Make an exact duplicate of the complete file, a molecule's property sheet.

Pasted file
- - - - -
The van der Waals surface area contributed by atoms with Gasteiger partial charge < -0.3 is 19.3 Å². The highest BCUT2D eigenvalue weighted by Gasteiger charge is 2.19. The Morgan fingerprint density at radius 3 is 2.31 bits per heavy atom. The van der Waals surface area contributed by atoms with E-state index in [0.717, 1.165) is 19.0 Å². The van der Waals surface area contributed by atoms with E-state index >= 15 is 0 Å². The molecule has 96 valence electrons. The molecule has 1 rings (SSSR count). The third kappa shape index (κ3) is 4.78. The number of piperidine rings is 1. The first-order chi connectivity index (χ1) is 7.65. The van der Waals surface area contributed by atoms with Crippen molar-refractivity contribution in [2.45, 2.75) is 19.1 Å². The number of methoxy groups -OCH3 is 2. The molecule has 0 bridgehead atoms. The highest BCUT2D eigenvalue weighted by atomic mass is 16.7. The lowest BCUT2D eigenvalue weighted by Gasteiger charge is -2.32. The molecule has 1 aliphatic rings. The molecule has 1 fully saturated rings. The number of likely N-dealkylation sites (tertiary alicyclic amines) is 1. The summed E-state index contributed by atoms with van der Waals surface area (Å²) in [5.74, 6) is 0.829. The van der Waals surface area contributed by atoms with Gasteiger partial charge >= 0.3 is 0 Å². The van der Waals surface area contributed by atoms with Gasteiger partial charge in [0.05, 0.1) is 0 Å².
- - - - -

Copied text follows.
The van der Waals surface area contributed by atoms with Gasteiger partial charge < -0.3 is 19.3 Å². The highest BCUT2D eigenvalue weighted by Gasteiger charge is 2.19. The Morgan fingerprint density at radius 3 is 2.31 bits per heavy atom. The van der Waals surface area contributed by atoms with E-state index in [0.717, 1.165) is 19.0 Å². The van der Waals surface area contributed by atoms with E-state index >= 15 is 0 Å². The molecule has 96 valence electrons. The molecule has 1 rings (SSSR count). The third kappa shape index (κ3) is 4.78. The number of piperidine rings is 1. The first-order chi connectivity index (χ1) is 7.65. The van der Waals surface area contributed by atoms with Crippen molar-refractivity contribution in [2.45, 2.75) is 19.1 Å². The number of methoxy groups -OCH3 is 2. The molecule has 0 bridgehead atoms. The highest BCUT2D eigenvalue weighted by atomic mass is 16.7. The lowest BCUT2D eigenvalue weighted by Gasteiger charge is -2.32. The molecule has 1 aliphatic rings. The molecule has 1 fully saturated rings. The number of likely N-dealkylation sites (tertiary alicyclic amines) is 1. The summed E-state index contributed by atoms with van der Waals surface area (Å²) in [5.74, 6) is 0.829. The van der Waals surface area contributed by atoms with Gasteiger partial charge >= 0.3 is 0 Å². The van der Waals surface area contributed by atoms with Gasteiger partial charge in [0.05, 0.1) is 0 Å².